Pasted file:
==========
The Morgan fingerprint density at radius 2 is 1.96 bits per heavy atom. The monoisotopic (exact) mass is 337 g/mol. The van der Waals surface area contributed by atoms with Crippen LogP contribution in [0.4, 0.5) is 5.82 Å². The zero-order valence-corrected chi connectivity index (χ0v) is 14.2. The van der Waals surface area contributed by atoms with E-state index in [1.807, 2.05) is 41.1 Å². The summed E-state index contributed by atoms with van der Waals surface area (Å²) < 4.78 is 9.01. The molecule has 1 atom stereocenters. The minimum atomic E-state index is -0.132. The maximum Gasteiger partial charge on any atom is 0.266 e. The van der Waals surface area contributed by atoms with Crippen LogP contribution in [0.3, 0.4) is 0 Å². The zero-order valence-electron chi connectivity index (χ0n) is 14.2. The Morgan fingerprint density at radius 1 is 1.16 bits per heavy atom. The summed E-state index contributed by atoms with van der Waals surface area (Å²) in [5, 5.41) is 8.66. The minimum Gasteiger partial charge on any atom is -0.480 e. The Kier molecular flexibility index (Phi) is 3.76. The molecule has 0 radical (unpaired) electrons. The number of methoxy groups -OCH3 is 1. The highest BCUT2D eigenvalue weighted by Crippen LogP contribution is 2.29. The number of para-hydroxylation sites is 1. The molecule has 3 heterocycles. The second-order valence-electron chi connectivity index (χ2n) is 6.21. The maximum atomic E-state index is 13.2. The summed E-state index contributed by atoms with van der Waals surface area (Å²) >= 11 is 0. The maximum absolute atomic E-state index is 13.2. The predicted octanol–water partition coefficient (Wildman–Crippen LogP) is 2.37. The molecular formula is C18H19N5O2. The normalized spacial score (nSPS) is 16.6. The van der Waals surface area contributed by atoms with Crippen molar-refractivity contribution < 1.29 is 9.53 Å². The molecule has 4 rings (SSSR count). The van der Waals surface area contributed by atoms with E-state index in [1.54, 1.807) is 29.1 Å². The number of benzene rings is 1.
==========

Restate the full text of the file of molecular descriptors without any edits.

The Morgan fingerprint density at radius 2 is 1.96 bits per heavy atom. The monoisotopic (exact) mass is 337 g/mol. The van der Waals surface area contributed by atoms with Crippen LogP contribution in [0.4, 0.5) is 5.82 Å². The zero-order valence-corrected chi connectivity index (χ0v) is 14.2. The van der Waals surface area contributed by atoms with E-state index in [1.807, 2.05) is 41.1 Å². The summed E-state index contributed by atoms with van der Waals surface area (Å²) < 4.78 is 9.01. The molecule has 1 atom stereocenters. The minimum atomic E-state index is -0.132. The maximum Gasteiger partial charge on any atom is 0.266 e. The van der Waals surface area contributed by atoms with Crippen LogP contribution in [0.3, 0.4) is 0 Å². The zero-order valence-electron chi connectivity index (χ0n) is 14.2. The Morgan fingerprint density at radius 1 is 1.16 bits per heavy atom. The summed E-state index contributed by atoms with van der Waals surface area (Å²) in [5, 5.41) is 8.66. The minimum Gasteiger partial charge on any atom is -0.480 e. The Kier molecular flexibility index (Phi) is 3.76. The molecule has 0 radical (unpaired) electrons. The number of methoxy groups -OCH3 is 1. The highest BCUT2D eigenvalue weighted by Crippen LogP contribution is 2.29. The number of para-hydroxylation sites is 1. The molecule has 3 heterocycles. The second-order valence-electron chi connectivity index (χ2n) is 6.21. The maximum atomic E-state index is 13.2. The summed E-state index contributed by atoms with van der Waals surface area (Å²) >= 11 is 0. The maximum absolute atomic E-state index is 13.2. The predicted octanol–water partition coefficient (Wildman–Crippen LogP) is 2.37. The molecular formula is C18H19N5O2. The normalized spacial score (nSPS) is 16.6. The van der Waals surface area contributed by atoms with Crippen molar-refractivity contribution < 1.29 is 9.53 Å². The molecule has 4 rings (SSSR count). The van der Waals surface area contributed by atoms with E-state index in [1.54, 1.807) is 29.1 Å². The number of benzene rings is 1.